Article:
Trying to fill those units creates a lot of work for Warren and his staff. And it's straining the local real estate market.
As beachfront prices soared in the early part of the decade, speculators and developers rushed in. Multifamily construction permits issued by Bay County nearly quadrupled in 2003, to 2,363, from 505 in 2002. Builders took out a similar number of permits in 2004 before another jump to 4,009 in 2005.
A look at price appreciation explains why. In 2004 Bay County's average condo sales price was $312,103, and each of the 1,399 units sold that year sat on the market for an average of 51 days, according to the Bay County Association of Realtors' multiple listing service statistics. Prices peaked in 2005 at an average of $401,171—a 29 percent rise in one year.
Hot condos cool off
Then, because of oversupply and tighter credit, according to local real estate brokers, prices began slipping. In 2006 the average sale price dropped $50,000, according to the Realtors group's figures. During each month in 2006, three and a half times as many condos were actively listed on the market compared with two years earlier. As a result, it took a year to sell most units whereas the average condo sold in less than two months in 2004. Sales dipped only 4 percent in 2006, but developers began pulling back: Multifamily building permits issued plummeted 46 percent, according to the U.S. Census Bureau, to the lowest number since 2002.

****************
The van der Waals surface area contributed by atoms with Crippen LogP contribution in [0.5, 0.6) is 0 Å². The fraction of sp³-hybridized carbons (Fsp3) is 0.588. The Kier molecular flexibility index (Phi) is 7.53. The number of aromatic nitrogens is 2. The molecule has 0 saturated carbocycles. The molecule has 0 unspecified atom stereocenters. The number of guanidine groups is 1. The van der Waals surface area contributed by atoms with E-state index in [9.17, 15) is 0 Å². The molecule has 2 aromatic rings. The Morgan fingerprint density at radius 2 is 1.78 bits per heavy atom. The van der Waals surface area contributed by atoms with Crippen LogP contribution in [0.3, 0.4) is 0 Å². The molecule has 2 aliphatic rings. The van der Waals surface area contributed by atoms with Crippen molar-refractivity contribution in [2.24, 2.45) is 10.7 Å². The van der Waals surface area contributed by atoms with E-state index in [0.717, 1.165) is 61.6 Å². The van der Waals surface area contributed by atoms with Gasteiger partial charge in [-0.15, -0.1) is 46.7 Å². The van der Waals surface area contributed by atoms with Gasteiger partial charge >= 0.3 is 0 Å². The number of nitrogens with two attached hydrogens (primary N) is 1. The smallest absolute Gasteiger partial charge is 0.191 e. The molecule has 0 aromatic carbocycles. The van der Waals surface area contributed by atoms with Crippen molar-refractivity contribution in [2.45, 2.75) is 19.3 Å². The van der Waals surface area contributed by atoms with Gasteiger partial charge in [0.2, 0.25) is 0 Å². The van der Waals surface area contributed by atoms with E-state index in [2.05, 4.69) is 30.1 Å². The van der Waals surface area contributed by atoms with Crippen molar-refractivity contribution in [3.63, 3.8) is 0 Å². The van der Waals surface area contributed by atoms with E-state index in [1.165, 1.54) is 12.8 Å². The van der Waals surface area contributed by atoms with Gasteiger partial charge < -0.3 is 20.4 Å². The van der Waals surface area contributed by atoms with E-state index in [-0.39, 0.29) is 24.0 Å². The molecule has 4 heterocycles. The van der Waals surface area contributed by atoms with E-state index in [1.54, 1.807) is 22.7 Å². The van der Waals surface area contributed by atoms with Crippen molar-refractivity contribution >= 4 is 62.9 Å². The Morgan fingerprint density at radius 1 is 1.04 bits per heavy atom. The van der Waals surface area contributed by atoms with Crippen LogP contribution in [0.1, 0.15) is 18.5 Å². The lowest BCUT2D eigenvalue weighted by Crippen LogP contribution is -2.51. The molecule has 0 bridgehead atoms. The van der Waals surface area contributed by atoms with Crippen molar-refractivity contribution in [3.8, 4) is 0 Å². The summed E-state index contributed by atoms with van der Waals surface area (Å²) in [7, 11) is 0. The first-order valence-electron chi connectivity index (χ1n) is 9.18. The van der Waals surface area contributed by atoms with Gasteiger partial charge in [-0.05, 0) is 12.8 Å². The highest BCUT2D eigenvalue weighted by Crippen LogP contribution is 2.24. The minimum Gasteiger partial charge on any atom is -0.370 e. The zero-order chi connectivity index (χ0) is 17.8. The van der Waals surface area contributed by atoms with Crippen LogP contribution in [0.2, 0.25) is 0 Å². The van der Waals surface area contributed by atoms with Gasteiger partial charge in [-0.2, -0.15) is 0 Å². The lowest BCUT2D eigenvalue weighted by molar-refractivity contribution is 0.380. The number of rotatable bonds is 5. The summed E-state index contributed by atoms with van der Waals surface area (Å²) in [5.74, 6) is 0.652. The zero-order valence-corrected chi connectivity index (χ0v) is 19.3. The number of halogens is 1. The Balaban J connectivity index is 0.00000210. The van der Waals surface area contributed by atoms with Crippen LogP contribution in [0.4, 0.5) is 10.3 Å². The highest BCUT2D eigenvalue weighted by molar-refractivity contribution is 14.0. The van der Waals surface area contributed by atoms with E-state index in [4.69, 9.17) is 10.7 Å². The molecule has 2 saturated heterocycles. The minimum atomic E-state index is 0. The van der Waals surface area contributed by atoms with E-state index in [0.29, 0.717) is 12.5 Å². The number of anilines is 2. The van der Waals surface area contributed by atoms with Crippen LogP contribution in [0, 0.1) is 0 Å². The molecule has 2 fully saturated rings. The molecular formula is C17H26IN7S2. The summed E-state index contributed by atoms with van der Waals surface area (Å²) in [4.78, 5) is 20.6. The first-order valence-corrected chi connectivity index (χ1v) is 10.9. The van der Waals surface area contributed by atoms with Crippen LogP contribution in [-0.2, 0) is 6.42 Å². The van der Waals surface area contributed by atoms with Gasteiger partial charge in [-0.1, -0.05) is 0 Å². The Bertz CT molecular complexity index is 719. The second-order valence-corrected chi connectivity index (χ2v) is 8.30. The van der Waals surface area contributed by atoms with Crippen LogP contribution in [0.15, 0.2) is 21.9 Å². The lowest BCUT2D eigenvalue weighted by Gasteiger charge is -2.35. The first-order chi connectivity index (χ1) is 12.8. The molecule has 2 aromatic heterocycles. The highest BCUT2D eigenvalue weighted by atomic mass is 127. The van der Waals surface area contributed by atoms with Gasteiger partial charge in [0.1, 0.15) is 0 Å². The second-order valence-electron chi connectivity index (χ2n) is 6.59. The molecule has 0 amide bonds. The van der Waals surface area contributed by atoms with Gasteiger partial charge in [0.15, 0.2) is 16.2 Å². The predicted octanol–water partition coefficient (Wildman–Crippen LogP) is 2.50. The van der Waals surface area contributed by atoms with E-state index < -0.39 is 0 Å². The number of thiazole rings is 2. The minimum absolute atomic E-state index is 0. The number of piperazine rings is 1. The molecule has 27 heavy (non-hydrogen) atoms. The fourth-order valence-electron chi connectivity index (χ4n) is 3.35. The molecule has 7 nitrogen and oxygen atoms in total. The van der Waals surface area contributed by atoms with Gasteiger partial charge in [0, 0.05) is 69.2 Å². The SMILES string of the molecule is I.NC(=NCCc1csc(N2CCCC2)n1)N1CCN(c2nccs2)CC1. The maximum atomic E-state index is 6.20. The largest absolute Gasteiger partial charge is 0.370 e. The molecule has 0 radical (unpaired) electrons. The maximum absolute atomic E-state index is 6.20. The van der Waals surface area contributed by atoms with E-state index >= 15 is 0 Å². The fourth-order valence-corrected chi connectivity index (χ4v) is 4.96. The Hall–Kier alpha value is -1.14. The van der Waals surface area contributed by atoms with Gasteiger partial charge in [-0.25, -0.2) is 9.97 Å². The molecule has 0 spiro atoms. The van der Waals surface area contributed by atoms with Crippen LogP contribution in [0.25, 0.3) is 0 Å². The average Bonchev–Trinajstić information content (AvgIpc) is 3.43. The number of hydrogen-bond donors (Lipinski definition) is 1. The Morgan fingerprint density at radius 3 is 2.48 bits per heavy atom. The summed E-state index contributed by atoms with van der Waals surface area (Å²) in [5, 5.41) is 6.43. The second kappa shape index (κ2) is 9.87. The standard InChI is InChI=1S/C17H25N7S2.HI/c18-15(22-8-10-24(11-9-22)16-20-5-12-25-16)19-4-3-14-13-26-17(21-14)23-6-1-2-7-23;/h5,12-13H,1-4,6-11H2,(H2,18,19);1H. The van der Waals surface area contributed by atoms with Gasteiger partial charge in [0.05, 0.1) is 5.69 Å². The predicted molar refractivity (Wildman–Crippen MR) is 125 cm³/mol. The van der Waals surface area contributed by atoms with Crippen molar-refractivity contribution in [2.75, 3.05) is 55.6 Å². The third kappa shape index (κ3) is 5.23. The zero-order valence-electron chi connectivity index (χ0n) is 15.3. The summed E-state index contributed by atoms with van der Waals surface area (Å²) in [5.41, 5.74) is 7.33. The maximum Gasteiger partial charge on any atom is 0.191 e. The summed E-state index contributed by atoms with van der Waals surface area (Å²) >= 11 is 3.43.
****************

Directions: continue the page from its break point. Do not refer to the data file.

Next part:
In the first six months of 2007, monthly condo sales were down 26 percent from 2006, while the average price fell another $27,513, according to data from the Bay County Association of Realtors.
"It's a classic boom-bust," said Ray Fieler of Fieler Group Inc., a real estate broker in the Destin-Panama City area for more than 20 years. "It's just like in the late 1980s and like the dot-com boom. Everybody rushed in and got greedy."
At the current pace, it would take two years to sell all the condos that were on the Bay County market in June, according to data from the Realtors Association. That sales lag doesn't account for units under construction or planned. Fieler estimated two dozen condo projects are on hold, including a half dozen in which he has been involved.